I performed my final jury in my pursuit of a Master of Music in Jazz Studies on Friday. For those unfamiliar with music school terms, a jury is like a reverse audition. My school, San Diego State, holds juries at the end of every semester. Students must play a variety of scales upon request, sightread some music, and perform and improvise on two reputable and challenging jazz tunes. I chose Wayne Shorter's "Fall" and Lee Morgan's "Hocus Pocus." "Fall" has weird chord changes, but they go by slowly enough that I was able to figure it out and develop a decent solo with tasteful voice leading. "Hocus Pocus" is a different story. It doesn't seem to be a contrafact, but it's a pretty standard tonal bebop progression at around 180bpm. The tricky bits are in bars 3-8: a long back-cycle with tritone subs followed by a Coltrane turnaround.

Here it is in F:
Bm7b5 E7b9 | Am7 Ab7 | Gm7 Gb7 | Fmaj7 Ab7 | Dbmaj7 Gb7 |

While I know exactly what to do over all of this, it's a rather colorful progression, and it's over in an instant. If I want to play something convincing over this, I need to address all that color. Just faking it in F major-ish won't cut it. As I worked on this tune for the week leading up to Friday's jury, I found that I could construct some good ideas that weaved through the changes at slow tempos. But whenever I went back to full speed, it felt like I hadn't made any progress. I just couldn't hold on to all those chords at once, and I'm still pretty weak at plain old bebop tunes.

Since I was gaining confidence at the slow tempos, I had an idea. I decided to compose a single-chorus solo based on my own improvised lines at half speed, then learn it at full speed. I knew I had the physical chops to execute long 8th-note runs at 180bpm; it's not a challenging tempo at all. The challenge is mentally keeping up with the harmony. So I figured with a bank of licks I'd worked out under my fingers, I'd be able to draw from it at will to get me through the changes.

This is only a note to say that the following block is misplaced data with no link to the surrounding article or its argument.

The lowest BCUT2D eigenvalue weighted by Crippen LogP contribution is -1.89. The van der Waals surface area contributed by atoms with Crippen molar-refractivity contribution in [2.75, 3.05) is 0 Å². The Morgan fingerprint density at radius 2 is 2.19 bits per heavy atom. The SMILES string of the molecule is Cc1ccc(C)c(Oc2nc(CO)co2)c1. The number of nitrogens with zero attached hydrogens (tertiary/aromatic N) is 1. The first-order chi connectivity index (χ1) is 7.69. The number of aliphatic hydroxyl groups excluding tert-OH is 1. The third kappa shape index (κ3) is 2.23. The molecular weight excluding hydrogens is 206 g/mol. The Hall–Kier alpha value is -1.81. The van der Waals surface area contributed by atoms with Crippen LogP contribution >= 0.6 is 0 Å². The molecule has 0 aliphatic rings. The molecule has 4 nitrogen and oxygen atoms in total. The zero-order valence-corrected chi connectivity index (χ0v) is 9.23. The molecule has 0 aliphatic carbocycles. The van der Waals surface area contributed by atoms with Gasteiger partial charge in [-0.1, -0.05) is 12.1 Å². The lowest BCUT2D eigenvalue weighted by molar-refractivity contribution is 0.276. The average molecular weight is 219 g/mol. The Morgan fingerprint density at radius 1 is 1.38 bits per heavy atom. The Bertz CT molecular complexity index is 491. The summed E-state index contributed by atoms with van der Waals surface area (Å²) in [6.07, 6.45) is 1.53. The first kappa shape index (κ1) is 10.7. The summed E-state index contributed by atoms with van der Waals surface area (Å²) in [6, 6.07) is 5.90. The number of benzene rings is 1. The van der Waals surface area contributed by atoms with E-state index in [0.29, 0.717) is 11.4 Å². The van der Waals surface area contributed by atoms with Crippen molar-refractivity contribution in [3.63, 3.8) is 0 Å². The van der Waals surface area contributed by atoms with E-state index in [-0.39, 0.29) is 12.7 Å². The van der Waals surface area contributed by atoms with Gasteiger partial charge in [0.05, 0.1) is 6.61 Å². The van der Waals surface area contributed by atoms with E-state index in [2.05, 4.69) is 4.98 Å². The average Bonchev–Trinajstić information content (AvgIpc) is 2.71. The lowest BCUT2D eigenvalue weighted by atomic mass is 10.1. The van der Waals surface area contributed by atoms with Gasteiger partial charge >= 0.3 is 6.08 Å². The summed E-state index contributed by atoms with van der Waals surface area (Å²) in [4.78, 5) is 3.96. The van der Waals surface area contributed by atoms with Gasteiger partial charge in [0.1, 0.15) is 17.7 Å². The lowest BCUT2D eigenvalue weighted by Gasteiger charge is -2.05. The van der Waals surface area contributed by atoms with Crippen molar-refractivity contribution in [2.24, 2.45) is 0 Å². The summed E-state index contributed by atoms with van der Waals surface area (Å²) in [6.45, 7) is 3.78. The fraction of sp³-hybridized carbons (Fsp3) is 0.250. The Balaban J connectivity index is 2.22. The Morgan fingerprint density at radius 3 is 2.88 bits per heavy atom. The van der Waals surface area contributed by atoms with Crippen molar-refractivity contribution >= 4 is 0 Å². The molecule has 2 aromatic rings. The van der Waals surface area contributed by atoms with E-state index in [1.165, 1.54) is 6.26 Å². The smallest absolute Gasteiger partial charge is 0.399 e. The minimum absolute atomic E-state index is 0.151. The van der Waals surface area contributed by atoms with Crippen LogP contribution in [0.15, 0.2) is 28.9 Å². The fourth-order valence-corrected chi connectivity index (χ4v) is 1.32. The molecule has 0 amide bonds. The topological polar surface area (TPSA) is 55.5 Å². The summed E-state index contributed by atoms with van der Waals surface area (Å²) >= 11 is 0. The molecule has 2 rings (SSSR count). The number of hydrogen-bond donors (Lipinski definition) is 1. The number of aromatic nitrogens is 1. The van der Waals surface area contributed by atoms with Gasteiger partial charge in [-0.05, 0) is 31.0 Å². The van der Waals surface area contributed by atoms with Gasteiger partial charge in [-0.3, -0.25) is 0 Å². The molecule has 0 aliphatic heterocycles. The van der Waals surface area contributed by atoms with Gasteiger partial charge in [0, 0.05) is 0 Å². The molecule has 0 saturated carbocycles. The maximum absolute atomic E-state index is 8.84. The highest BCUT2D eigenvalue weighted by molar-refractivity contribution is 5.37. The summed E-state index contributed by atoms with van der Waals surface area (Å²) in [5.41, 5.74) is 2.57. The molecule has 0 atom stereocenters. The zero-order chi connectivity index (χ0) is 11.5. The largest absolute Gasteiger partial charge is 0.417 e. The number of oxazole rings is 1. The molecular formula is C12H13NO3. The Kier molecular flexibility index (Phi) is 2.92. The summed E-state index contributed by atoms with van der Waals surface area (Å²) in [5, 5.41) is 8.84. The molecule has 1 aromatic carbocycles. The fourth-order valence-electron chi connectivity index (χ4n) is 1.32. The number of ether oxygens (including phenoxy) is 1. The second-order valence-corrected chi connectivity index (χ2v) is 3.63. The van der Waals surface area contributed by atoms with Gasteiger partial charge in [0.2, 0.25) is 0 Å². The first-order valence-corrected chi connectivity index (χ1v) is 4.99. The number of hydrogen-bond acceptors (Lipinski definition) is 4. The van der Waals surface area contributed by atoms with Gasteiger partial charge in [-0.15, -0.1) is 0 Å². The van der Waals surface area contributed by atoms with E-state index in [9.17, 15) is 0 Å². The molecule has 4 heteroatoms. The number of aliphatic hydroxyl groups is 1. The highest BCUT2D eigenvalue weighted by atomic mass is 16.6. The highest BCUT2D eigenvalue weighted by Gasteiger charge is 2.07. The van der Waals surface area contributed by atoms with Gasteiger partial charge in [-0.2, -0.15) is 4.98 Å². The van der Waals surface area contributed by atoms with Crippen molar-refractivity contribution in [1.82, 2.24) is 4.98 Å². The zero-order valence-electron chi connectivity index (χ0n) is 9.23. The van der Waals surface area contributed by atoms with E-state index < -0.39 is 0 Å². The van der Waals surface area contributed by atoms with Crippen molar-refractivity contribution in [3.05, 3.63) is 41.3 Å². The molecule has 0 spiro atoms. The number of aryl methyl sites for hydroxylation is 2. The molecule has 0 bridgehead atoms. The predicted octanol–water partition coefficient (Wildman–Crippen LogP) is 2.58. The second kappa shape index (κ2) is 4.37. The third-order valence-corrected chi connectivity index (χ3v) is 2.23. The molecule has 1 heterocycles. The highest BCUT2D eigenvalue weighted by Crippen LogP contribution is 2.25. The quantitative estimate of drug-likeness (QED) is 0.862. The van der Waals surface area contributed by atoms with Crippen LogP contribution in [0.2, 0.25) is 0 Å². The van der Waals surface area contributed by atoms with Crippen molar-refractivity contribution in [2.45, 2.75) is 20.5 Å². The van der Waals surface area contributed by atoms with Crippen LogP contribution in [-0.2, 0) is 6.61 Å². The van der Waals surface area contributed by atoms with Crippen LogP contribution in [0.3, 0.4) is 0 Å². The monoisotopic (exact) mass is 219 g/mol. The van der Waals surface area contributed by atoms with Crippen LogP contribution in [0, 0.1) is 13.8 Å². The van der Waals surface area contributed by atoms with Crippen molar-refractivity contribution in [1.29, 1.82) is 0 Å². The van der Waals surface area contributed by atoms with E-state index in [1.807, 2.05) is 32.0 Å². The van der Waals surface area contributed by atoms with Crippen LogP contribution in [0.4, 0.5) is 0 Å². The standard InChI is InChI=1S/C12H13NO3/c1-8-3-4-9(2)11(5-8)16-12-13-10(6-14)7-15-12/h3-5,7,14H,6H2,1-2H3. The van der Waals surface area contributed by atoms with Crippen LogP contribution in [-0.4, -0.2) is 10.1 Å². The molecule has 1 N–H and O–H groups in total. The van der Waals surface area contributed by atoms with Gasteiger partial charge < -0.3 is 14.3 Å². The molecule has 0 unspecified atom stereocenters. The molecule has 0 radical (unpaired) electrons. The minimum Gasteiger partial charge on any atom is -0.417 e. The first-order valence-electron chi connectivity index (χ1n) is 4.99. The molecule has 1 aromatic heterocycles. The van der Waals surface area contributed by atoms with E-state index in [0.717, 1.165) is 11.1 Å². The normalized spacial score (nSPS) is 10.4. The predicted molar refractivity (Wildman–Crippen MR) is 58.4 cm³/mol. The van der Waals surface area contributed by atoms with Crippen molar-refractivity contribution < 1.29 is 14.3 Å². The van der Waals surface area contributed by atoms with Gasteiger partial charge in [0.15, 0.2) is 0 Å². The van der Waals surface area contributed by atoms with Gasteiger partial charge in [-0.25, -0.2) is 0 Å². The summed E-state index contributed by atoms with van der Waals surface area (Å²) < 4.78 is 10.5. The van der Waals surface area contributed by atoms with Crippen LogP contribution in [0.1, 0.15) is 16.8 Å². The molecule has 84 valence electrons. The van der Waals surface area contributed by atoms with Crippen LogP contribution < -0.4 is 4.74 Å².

Here's the notated solo.

And here's a video of me playing it, starting with the original head:

A round of applause for hokey Band-in-a-Box backing tracks, please. After bringing the whole thing up to speed it's immediately apparent that the pacing didn't develop at all. It was way too busy from the start, but that's what happens when you compose something at half the speed at which you intend to play it. Besides, the point of this exercise was to get a bunch of my own licks under my fingers very quickly, not to create a self-contained work of art. I also notice that most of my lines started on the and of three, not sure why it ended up that way.

At Friday's jury, I felt much better about playing this tune, and I knew that the above process was the best thing I could have done. I purposely didn't memorize my entire solo before the jury, so that I wouldn't fall into playing it straight through and get uncomfortable about trying to play something different. But since I wrote all these licks myself, I felt no shame about quoting them verbatim and sprinkling them all over the rest of my improvised lines.

And it worked. I still had plenty of shaky moments in my solo in front of the professors, but just as many flashes of stability from all the little ideas I'd worked out in the previous two days. I will do this again, perhaps on every tune for my recital.